The Australian Computer Society (ACS) and UNSW are assembling e-security and ISP filtering experts to examine the merits of the government’s proposed Internet content filtering scheme.
Senator Conroy’s proposal that ISPs provide a mandatory clean Internet feed to Australians will undergo a live trial over the Christmas period. The Federal Opposition and telco providers have rejected the controversial proposal, while the Greens have accused Conroy of misleading parliament over what other countries have trialed mandatory ISP level filtering.
The ACS announced today it has formed a new e-security task force to develop sound technical advice on the feasibility and governance of the various ISP filtering options being investigated, and policy positions of the ACS on the subject.
The task force will be lead by director of Information and Networked System Security Research, Professor Vijay Varadharajan. The ACS told ARN remaining task force members would be announced shortly.
“We are aware of ISP level filtering testing conducted by the Australian Communications and Media Authority (ACMA), and the recent calls for tenders in the live pilot testing of ISP content filtering. We acknowledge that there have been strong industry views on these proposals,” Varadharahan said in a statement.
“We think it’s appropriate that industry and Government collaborate on initiatives to develop comprehensive but realistic options that protect Australian infrastructure, businesses and the public.”
ACS president, Kumar Parakala, said given the productivity and economic gains the national broadband network will deliver, it is crucial to ensure an e-security and filtering framework that fully harnesses its potential.
“With current filtering and e-security measures potentially reducing Internet access and accessibility speeds, it’s essential that Australia has a national e-security framework that reflects contemporary communication modes and contemporary work environments," Parakala said.
“The ACS will be looking to ensure that businesses and consumers are protected from online risks while fully harnessing the opportunities of an emerging digital economy.”
The task force will meet for the first time on November 26, a day before UNSW’s Cyberspace Law and Policy Centre is holding a forum on Senator Conroy's controversial Internet filtering and censorship proposals.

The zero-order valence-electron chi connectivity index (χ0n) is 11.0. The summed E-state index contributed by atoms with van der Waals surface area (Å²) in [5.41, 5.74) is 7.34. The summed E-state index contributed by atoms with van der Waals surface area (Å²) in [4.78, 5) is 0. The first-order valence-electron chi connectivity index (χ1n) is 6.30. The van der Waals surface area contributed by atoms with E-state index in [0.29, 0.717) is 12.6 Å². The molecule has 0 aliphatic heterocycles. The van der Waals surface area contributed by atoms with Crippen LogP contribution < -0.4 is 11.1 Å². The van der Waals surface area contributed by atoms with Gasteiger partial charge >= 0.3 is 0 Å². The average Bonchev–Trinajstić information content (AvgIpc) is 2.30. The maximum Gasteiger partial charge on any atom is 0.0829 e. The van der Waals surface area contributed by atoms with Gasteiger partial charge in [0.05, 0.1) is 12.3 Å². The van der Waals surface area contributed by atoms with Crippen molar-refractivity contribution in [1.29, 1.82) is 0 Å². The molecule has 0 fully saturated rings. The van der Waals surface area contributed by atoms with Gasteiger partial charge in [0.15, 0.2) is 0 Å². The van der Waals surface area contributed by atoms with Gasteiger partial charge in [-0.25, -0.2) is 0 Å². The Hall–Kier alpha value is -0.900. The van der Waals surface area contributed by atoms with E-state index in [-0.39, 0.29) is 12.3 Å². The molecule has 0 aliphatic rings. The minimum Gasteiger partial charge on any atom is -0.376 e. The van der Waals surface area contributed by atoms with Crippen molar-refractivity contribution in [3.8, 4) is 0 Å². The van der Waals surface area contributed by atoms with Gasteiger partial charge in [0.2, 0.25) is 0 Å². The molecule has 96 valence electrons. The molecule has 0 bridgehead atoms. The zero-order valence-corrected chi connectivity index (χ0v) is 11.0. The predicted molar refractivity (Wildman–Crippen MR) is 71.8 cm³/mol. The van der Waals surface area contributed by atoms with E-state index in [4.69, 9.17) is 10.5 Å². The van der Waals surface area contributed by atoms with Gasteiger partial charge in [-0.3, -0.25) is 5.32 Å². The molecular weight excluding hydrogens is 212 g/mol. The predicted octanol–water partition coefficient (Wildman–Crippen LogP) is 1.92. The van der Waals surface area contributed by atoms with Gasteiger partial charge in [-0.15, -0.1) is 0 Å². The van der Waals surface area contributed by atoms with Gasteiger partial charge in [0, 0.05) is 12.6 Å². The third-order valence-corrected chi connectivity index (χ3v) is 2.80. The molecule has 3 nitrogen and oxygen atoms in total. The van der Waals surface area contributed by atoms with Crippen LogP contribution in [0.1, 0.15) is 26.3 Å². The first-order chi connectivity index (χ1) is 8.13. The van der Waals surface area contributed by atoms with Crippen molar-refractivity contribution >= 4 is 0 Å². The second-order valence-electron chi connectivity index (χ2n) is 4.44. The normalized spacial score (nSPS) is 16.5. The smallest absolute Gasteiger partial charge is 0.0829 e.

The day long event will examine the technical parameters of Internet filtering, the legal and societal framework, and what can be done to fight child pornography and to protect the interests of children online. Attendees include information security manager at Optus, Siva Sivasubramanian; Electronic Frontiers Association, Colin Jacobs; Systems Administrators Guild of Australia president, Donna Ashelford; former deputy director of the Office of Film and Literature Classification, Paul Hunt; digital forensics expert, Ajoy Ghosh; child rights advisor for Save the Children Australia, Holly Doel-Mackaway; and other legal and technical experts.
Executive director of the Cyberspace Law and Policy Centre and chair of the forum, David Vaile, said the event was not about expressing black and white viewpoints on filtering by equating those for it with Chinese-like censorship or those against it with supporters of child pornography.
“I don’t want to express a view now and I don’t think anybody can because we don’t know enough about the mechanism. What I can express or flag that is worthwhile having a discussion about is some of the potential sources of risk – the fact that you’ve got a secret blacklist,” he said.
Vaile said there had been a lot of hysterical and simplistic arguments regarding the filtering coming from all sides, and he was more interested in encouraging a debate around the proliferation of inappropriate material online, the implications of various blocking options, the potential interests of children and the concerns of parents.
“What I do think though is that there are questions to be asked, and hopefully in a sensible and balanced way about the assumptions, the mechanisms, the potential effects, the risks, what is the international experience and whether there are alternatives to achieving the same end. I think those debates are all worthwhile having… you can’t do that when everyone is screaming at each other.”
The UNSW forum is free and open to all to attend.
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